Elul 13

I pride myself, you know, on being somewhat of a conservative. I don’t like change much. I avoid it. I try to maintain traditions, and when needed, to develop them. I pray and think and feel and believe that stability is essential and necessary. I also, because of communication challenges or because of trust issues, for whatever reason, don’t really like strangers. New people take me a long time to get to know and the more different from myself they are, the more I have a hard time with them. (Yay for a chosen profession where I constantly meet many strangers who are quite different from myself in lots of ways.) As well, as an immigrant and member of a minority faith, I grew up in a culture radically different from the one held by regular society, one in which attitudes towards people were more forcefully stated, where opinions were made more rapidly, which was, perhaps more rooted in the past. The way I was raised, politeness, acceptance, and honesty come in second, after intimacy, safe spaces and success (or at least survival.)

All these things came up in my mind when a friend sent me an article on race. How do I handle people who are not white? For a long time, this didn’t matter. I simply didn’t encounter people who weren’t white. There were none in the private school I went to, there were none in the Shul I went to, there were none in the university classes I happened to be in, there were none in the small city I lived in for years. I knew no-one who was all that different from me, race wise, and I had enough of my own differences, religious, ability and otherwise, to focus on. Race didn’t even pop up onto my radar.

There have been a number of reasons why it has lately. As someone who has taught all over Montreal, I’ve met any number of students and teachers who were not white. Also, I have people in my life who have been involved in the Native community. My children have taken an interest in issues of equality and justice. I’ve encountered some non-white people now. I’ve listened to childhood stories other than my own, dealt with different approaches to behaviour management and discipline, heard about how people have been disadvantaged or mistreated, encountered people who disagree with me about respect for authority and gender issues, and come face to face again and again with prejudice.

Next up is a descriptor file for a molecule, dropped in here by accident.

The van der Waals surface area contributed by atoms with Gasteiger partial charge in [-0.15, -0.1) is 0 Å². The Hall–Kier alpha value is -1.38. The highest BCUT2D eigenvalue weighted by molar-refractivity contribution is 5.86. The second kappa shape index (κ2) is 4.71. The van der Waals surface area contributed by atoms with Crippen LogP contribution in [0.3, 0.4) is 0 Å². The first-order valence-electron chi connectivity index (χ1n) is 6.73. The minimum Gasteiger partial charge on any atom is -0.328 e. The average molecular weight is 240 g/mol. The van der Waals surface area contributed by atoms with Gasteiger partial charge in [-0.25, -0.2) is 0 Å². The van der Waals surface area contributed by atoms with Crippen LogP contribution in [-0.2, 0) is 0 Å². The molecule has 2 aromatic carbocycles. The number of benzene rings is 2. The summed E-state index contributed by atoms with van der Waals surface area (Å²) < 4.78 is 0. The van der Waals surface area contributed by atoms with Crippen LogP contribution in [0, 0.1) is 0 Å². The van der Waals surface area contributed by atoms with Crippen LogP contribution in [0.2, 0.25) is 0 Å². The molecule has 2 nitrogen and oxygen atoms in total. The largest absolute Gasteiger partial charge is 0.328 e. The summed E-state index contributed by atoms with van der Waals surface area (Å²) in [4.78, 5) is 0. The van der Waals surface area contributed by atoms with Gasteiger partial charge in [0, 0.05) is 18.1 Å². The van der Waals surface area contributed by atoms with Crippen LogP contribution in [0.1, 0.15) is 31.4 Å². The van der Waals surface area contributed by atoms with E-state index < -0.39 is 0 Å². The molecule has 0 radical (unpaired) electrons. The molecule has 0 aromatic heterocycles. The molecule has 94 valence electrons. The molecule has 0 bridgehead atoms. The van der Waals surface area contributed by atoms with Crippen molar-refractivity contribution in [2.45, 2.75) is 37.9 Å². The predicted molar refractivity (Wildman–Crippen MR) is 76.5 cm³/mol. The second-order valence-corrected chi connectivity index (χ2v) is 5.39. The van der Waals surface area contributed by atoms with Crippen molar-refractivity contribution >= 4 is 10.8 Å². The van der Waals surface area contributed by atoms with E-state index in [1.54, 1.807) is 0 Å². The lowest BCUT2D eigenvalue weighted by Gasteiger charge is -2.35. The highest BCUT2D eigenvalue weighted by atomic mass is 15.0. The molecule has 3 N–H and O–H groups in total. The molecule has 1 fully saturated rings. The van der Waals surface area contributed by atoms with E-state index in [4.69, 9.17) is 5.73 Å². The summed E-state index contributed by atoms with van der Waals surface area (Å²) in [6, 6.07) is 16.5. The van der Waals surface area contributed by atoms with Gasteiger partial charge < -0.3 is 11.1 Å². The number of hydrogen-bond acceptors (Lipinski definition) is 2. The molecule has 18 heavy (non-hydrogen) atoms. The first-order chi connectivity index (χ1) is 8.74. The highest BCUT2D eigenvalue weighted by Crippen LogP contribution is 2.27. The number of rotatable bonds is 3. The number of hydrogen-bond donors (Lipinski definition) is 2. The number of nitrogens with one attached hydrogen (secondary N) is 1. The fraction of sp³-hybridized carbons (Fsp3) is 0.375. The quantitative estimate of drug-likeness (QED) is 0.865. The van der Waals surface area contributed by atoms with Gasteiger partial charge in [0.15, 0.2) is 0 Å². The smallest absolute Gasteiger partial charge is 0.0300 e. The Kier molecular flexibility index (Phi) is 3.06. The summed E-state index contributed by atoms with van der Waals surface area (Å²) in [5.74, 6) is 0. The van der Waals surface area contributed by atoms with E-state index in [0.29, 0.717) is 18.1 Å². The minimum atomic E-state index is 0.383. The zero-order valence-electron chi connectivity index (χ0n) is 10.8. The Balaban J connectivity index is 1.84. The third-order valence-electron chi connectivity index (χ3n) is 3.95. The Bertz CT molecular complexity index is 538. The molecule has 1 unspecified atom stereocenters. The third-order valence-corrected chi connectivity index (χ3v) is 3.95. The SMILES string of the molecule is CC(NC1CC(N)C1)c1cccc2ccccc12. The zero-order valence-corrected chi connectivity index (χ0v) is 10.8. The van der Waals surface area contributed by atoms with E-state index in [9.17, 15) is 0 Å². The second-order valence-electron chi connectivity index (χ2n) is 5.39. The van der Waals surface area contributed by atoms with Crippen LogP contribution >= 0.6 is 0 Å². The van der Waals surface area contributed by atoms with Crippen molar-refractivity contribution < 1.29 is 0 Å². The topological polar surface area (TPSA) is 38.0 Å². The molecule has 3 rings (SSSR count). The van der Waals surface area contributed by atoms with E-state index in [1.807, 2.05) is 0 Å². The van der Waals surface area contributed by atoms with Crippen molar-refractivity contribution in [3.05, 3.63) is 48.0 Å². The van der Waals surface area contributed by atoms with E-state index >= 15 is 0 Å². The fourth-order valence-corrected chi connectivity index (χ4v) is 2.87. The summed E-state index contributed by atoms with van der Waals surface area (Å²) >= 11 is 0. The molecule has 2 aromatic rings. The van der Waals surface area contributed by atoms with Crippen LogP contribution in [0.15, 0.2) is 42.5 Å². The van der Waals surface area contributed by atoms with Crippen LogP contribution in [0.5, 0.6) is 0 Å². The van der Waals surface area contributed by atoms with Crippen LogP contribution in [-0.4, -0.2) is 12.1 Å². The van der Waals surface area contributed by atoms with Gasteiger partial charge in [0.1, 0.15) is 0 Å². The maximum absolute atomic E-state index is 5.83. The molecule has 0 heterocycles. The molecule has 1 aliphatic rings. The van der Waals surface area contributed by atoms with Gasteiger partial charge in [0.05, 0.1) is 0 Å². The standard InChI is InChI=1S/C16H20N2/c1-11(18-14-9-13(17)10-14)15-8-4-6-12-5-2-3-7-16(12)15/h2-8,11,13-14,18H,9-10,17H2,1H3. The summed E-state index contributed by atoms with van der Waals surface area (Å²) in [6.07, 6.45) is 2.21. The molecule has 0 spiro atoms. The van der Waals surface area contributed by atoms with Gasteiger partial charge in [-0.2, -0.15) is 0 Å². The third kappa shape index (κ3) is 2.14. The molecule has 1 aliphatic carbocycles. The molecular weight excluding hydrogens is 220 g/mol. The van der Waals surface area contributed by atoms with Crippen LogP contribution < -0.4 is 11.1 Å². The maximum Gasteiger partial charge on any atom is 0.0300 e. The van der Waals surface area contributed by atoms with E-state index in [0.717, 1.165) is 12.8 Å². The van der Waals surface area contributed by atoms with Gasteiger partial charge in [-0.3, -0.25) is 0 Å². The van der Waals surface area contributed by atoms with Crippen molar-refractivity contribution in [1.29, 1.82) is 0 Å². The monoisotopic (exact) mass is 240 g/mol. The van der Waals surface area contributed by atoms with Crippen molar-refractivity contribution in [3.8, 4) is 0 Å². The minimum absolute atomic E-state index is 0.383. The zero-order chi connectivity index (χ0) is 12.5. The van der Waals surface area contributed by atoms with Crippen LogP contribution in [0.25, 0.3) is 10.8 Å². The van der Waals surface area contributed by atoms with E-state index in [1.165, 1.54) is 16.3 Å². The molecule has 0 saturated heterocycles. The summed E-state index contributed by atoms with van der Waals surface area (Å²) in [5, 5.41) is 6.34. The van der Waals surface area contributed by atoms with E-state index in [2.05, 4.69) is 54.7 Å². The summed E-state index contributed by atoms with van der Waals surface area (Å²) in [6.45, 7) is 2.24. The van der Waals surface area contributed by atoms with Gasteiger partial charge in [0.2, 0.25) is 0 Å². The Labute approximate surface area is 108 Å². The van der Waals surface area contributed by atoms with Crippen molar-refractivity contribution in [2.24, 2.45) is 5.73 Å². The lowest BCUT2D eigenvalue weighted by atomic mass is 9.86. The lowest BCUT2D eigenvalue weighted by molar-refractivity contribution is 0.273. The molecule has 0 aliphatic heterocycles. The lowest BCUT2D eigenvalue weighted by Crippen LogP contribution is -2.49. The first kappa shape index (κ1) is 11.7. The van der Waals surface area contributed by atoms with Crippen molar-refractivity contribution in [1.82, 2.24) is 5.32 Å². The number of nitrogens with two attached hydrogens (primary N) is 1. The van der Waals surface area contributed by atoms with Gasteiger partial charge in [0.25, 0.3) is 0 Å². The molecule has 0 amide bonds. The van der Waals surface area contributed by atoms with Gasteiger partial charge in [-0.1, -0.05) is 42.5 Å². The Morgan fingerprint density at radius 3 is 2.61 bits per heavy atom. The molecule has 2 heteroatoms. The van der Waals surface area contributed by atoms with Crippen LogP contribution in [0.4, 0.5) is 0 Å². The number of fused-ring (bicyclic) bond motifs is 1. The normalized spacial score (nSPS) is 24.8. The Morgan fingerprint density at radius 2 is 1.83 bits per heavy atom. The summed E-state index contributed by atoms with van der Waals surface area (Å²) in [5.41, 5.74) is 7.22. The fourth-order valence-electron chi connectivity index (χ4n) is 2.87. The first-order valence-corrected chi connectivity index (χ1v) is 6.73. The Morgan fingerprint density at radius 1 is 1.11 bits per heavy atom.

Mostly, I’ve come face to face with my own prejudice, because other people’s is less of my business.  There’s quite a bit in the Jewish faith about dealing with my failings before I start poking at those of my fellow beings. I would love to say that I’m entirely free from prejudice in the areas of race and culture, that I’m colour blind and teach with no regard for the race of my students, except to be culturally aware, and ensure the curriculum and the materials I use are culturally appropriate and relevant and…none of this is true. Whether it’s because of my conservative leanings, my cultural background, my distrust of differences, I still find myself having to deal with my own prejudice.

I’ve struggled again and again with attitudes that are extremely ugly that show up in my head, from (using … for the race of your choice) “those … kids just can’t behave!” to “well, no wonder he’s struggling, he’s …” to “oh, given that he’s …, his parents must be disappointed in him,” both expecting more (or less) from certain groups, and thinking of them differently. There is no point whatsoever in my saying that I don’t think this way, because I do. I fight the attitudes of course – I don’t like seeing them, and so I do all I can not to act or talk or even think in a prejudiced way. I don’t know how often I succeed. Sometimes, I know I do – but sometimes, I’m sure I don’t.

It’s even harder when it comes to looking at the ways I benefit from these prejudices, and what I should or shouldn’t do about that. I’m white and I live in Canada – by those two facts, I’ve got some pretty amazing advantages. What do I do about the way these advantages are available to me, but not to the non-white people I encounter, or to people in other parts of the world?

Maybe the only thing I can do is remember that the prejudice is there. I’m in Hamilton now, and again, the people I encounter are mostly white. It’s easy to say that I’ve gotten  past all these issues of privilege and prejudice and can now continue enjoying my comfortable life and appreciating how very inclusive I am. I think I can do better. I can learn more about different cultures and histories, right here. I can participate in anything that will help me learn and grow. I can keep fighting the prejudice-based thoughts that pop up in my mind. I can see if there are places I can contribute. And, of course, I can remember that my comfortable life comes to me at a price, mostly paid by others. That way, should the opportunity arise to pay a bit of it back, I am just a bit more likely to do so.


Posted on August 30, 2015, in Elul and tagged , , , , , . Bookmark the permalink. Leave a comment.

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